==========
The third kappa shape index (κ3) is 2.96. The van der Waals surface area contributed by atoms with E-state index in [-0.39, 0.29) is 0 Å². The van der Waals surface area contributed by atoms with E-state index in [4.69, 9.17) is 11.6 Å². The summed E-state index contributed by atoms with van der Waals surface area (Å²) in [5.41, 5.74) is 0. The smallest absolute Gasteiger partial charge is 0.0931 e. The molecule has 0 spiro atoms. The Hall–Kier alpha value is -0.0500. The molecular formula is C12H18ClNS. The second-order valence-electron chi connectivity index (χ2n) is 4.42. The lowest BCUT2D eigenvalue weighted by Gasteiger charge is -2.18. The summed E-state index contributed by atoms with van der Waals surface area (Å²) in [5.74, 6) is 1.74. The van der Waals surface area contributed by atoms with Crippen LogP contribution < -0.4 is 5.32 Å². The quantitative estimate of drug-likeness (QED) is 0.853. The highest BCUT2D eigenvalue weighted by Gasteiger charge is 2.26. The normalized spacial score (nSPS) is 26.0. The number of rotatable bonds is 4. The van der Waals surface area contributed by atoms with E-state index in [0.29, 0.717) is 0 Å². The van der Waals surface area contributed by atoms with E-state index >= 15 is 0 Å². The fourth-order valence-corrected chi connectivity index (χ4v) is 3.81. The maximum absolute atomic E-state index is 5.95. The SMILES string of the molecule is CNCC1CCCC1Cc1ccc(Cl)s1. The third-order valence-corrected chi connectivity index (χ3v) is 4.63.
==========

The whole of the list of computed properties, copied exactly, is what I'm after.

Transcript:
The third kappa shape index (κ3) is 2.96. The van der Waals surface area contributed by atoms with E-state index in [-0.39, 0.29) is 0 Å². The van der Waals surface area contributed by atoms with E-state index in [4.69, 9.17) is 11.6 Å². The summed E-state index contributed by atoms with van der Waals surface area (Å²) in [5.41, 5.74) is 0. The smallest absolute Gasteiger partial charge is 0.0931 e. The molecule has 0 spiro atoms. The Hall–Kier alpha value is -0.0500. The molecular formula is C12H18ClNS. The second-order valence-electron chi connectivity index (χ2n) is 4.42. The lowest BCUT2D eigenvalue weighted by Gasteiger charge is -2.18. The summed E-state index contributed by atoms with van der Waals surface area (Å²) in [5.74, 6) is 1.74. The van der Waals surface area contributed by atoms with Crippen LogP contribution < -0.4 is 5.32 Å². The quantitative estimate of drug-likeness (QED) is 0.853. The highest BCUT2D eigenvalue weighted by Gasteiger charge is 2.26. The normalized spacial score (nSPS) is 26.0. The number of rotatable bonds is 4. The van der Waals surface area contributed by atoms with E-state index in [0.29, 0.717) is 0 Å². The van der Waals surface area contributed by atoms with E-state index >= 15 is 0 Å². The fourth-order valence-corrected chi connectivity index (χ4v) is 3.81. The maximum absolute atomic E-state index is 5.95. The SMILES string of the molecule is CNCC1CCCC1Cc1ccc(Cl)s1. The third-order valence-corrected chi connectivity index (χ3v) is 4.63.